NICC helps Tribes make informed decisions about cannabis, hemp industries
Growing cannabis and hemp are potentially lucrative tribal endeavors, but the field is full of red tape and legal landmines. That’s where Jeff Doctor (Seneca) comes in.
Doctor is executive director of the National Indian Cannabis Coalition (NICC), which helps guide Tribal entities through the challenges of entering the medical and recreational cannabis markets. NICC is also promoting efforts to turn hemp, which has negligible THC, into a commercial crop that could be used for a wide variety of industrial purposes.
Like the financial services industry, cannabis is seen as a potential economic boon to tribes who are not geographically situated to benefit from lucrative gaming operations.
Forbes estimated that cannabis was a $7.1 billion industry in 2016, but could hit $22 billion in 2020. United States citizens are increasingly backing the field with 29 states having legalized medical or recreational cannabis. President Donald Trump appears open to allowing medical marijuana use, but there are questions about whether Attorney General Jeff Sessions will crack down on recreational use.
Doctor cofounded NICC in 2015 with his wife, Allyson Doctor (Mohawk). Another key team member is general counsel Lael Echo-Hawk (Pawnee).
Doctor, with Allyson and Echo-Hawk adding a few comments, talked with TBJ about how NICC can help Indian Country succeed in the cannabis and hemp fields.
When did you get interested in the field of
cannabis and hemp?
Jeff Doctor: I started following the industry in 2012. I started to see some states coming on line with medical programs. We put together a company to compete for state licenses. We formed our company (FirstWaves Wellness), and we went after state licenses in Illinois, Nevada and New York. We obtained a license in Nevada, in collaboration with a larger team, but that license was never executed.
Allyson Doctor: Every state has created their own rules and regulations. Fitting in with those parameters was a challenge. It allowed us to be able to bring that experience to help educate Indian Country about what’s required.
Jeff Doctor: When the Wilkinson and Cole memos came out at the end of 2014 it sparked the idea of what we could do for Indian Country to get into the cannabis industry. There is a rigorous, very demanding process in the states. We wanted to bring our knowledge and experience and help guide people through the hurdles.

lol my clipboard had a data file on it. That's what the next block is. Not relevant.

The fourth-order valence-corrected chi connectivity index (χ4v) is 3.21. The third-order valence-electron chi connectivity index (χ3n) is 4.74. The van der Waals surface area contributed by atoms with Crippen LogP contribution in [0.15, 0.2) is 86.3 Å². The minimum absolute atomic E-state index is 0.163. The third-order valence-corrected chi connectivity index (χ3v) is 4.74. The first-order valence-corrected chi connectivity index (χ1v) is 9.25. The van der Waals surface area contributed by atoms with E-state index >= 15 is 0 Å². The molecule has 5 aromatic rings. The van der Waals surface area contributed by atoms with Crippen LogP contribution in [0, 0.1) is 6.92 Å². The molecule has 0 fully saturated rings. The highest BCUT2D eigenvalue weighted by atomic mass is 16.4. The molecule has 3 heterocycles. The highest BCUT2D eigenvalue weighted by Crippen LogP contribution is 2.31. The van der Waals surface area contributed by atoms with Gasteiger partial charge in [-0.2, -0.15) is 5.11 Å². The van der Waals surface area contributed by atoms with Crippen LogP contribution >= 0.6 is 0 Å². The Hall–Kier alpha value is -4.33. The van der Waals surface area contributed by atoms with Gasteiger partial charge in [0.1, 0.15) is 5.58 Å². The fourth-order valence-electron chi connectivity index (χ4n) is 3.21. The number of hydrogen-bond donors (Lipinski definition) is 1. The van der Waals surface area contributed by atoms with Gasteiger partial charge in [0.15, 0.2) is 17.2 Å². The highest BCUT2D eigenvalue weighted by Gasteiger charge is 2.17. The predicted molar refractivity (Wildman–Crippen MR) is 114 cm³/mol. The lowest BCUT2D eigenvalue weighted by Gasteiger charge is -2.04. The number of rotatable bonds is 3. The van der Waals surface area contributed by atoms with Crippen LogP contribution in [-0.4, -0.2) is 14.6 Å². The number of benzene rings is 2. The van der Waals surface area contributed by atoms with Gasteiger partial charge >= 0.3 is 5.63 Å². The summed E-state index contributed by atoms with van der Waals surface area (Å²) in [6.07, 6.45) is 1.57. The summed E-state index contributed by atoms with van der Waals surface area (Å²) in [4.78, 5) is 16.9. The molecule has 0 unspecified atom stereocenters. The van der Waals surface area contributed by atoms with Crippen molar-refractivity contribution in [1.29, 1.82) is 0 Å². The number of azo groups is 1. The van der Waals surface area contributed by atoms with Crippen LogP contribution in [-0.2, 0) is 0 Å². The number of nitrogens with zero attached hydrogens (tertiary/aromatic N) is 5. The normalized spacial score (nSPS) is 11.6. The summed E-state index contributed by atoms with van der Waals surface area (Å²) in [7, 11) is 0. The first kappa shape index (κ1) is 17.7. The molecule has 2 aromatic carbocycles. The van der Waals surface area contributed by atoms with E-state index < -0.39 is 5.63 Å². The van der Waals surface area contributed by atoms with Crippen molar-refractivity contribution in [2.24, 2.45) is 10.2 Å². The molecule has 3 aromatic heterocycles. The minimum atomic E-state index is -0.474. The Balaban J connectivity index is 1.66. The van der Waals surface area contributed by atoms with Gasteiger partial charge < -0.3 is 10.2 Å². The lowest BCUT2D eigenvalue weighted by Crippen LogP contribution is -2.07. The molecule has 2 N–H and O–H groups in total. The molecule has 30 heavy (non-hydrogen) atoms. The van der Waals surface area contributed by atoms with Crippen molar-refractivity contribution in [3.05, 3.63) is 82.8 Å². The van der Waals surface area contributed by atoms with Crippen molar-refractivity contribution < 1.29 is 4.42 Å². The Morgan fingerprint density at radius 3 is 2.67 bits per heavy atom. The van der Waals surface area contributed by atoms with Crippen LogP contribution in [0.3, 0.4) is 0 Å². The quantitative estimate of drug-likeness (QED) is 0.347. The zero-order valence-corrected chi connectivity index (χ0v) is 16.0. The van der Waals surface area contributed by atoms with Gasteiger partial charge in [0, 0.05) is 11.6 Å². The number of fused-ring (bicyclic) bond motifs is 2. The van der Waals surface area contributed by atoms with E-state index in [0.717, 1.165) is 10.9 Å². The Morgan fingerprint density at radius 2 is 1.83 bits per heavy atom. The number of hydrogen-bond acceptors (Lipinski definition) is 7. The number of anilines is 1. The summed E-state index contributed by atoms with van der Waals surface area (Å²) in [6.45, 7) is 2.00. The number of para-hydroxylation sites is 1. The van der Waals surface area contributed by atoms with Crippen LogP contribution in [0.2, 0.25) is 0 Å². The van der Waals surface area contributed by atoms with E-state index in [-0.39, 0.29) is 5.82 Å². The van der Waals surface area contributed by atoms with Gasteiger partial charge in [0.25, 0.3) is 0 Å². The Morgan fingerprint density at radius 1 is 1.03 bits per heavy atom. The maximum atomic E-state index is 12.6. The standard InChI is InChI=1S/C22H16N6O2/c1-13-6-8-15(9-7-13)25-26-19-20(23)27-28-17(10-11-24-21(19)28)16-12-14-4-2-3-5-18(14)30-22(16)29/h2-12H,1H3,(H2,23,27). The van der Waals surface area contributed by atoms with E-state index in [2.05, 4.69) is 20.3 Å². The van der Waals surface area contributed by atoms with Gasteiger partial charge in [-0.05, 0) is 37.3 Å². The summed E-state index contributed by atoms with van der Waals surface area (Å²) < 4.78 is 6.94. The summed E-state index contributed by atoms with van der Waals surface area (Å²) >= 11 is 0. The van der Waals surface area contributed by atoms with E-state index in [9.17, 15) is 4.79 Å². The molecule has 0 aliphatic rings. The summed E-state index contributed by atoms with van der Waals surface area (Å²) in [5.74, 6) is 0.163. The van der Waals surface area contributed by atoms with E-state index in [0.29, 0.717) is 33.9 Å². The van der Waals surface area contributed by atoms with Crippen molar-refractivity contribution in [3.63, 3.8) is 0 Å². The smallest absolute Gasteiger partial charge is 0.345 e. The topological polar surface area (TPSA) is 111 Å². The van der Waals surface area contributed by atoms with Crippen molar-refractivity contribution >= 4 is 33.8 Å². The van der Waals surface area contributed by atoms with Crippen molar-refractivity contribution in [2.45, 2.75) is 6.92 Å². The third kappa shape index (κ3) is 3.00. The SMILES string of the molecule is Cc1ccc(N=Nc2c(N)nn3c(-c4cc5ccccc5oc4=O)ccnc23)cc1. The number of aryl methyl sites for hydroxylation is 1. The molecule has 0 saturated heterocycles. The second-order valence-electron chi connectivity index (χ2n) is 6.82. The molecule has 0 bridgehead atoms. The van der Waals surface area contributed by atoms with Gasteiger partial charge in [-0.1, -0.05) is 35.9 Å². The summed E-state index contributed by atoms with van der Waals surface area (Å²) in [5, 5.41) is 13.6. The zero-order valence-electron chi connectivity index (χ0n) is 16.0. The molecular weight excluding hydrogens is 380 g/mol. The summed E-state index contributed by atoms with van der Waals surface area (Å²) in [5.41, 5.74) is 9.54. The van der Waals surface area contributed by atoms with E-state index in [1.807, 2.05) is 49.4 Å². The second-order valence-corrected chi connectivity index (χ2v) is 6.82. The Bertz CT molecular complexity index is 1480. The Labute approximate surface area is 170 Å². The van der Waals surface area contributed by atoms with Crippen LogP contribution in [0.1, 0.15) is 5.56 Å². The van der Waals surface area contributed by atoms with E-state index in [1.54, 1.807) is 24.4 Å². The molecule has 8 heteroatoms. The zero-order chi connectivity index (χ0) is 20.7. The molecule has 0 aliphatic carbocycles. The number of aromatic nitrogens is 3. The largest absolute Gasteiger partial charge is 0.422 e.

What are your business strategy and financial model like currently and how do you expect it to evolve?
Jeff Doctor: We have self-funded this because we believe in this industry and in advocating for the right for tribes to have the same rights as states to enter the industry. It is membership based, and we have industry affiliates.
Whatís been the spectrum of reaction in Indian Country to business opportunities in cannabis and hemp?
Jeff Doctor: There was serious interest in the opportunity, which was met with serious concern about risk. We based our mission off education, advocacy and, ultimately, navigation of how to begin investing in the cannabis industry.
When it comes to doing business in Indian Country, it’s a community-based effort. It has to be done in a way that’s respectful to the community. We are doing tribal community meetings and education that places the people directly impacted in a position of understanding the difference between marijuana and hemp, THC and CBD, federal versus state regulation consideration. All of these things that are absolutely critical when beginning to approach regulation of cannabis on Indian land.
What has been the impact for Indian Country of the Justice Department issuing the Wilkinson memo, which provided guidance to U.S. attorneys for marijuana regulation on tribal lands?
Jeff Doctor: Those eight bullet points in the memo left open a lot of interpretation with tribes. It’s also easy enough for the new attorney general to say, “It’s just a memo,” and rescind it. It just gives uncertainty to where tribes fit in this space.
In the two years since the memo was issued, only two tribes have opened retail dispensaries and one tribe has opened a marijuana testing lab. Other tribes attempting to enter the industry faced state and federal opposition, enforcement action or significant banking issues that prevented development.